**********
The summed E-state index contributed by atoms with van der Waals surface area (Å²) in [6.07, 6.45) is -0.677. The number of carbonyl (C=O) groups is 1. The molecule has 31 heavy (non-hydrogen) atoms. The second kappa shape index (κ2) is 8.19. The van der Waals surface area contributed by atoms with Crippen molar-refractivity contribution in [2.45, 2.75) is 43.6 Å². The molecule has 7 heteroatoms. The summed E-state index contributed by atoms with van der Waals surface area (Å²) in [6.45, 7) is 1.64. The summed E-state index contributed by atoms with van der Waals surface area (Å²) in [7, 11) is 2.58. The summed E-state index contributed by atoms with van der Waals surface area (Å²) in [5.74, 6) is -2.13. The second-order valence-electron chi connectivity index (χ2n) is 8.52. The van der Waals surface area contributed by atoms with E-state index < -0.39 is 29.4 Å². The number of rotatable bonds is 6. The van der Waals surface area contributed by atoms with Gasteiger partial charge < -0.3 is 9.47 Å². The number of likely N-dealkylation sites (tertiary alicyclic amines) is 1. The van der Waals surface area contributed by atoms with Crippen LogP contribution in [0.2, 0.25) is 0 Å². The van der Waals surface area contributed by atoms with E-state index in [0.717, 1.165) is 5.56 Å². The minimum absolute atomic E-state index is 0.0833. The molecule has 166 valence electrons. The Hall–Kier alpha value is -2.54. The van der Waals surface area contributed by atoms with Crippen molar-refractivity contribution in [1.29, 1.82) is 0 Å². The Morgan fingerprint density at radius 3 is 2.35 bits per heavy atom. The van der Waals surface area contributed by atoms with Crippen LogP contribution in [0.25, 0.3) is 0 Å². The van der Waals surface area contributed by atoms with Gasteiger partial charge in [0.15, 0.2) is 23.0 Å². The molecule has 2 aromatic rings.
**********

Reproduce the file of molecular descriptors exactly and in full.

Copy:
The summed E-state index contributed by atoms with van der Waals surface area (Å²) in [6.07, 6.45) is -0.677. The number of carbonyl (C=O) groups is 1. The molecule has 31 heavy (non-hydrogen) atoms. The second kappa shape index (κ2) is 8.19. The van der Waals surface area contributed by atoms with Crippen molar-refractivity contribution in [2.45, 2.75) is 43.6 Å². The molecule has 7 heteroatoms. The summed E-state index contributed by atoms with van der Waals surface area (Å²) in [6.45, 7) is 1.64. The summed E-state index contributed by atoms with van der Waals surface area (Å²) in [7, 11) is 2.58. The summed E-state index contributed by atoms with van der Waals surface area (Å²) in [5.74, 6) is -2.13. The second-order valence-electron chi connectivity index (χ2n) is 8.52. The van der Waals surface area contributed by atoms with E-state index < -0.39 is 29.4 Å². The number of rotatable bonds is 6. The van der Waals surface area contributed by atoms with Gasteiger partial charge < -0.3 is 9.47 Å². The number of likely N-dealkylation sites (tertiary alicyclic amines) is 1. The van der Waals surface area contributed by atoms with Crippen LogP contribution in [0.2, 0.25) is 0 Å². The van der Waals surface area contributed by atoms with E-state index in [0.717, 1.165) is 5.56 Å². The minimum absolute atomic E-state index is 0.0833. The molecule has 166 valence electrons. The Hall–Kier alpha value is -2.54. The van der Waals surface area contributed by atoms with Crippen molar-refractivity contribution in [1.29, 1.82) is 0 Å². The Morgan fingerprint density at radius 3 is 2.35 bits per heavy atom. The van der Waals surface area contributed by atoms with Crippen LogP contribution in [0.25, 0.3) is 0 Å². The van der Waals surface area contributed by atoms with Gasteiger partial charge in [0.15, 0.2) is 23.0 Å². The molecule has 2 aromatic rings.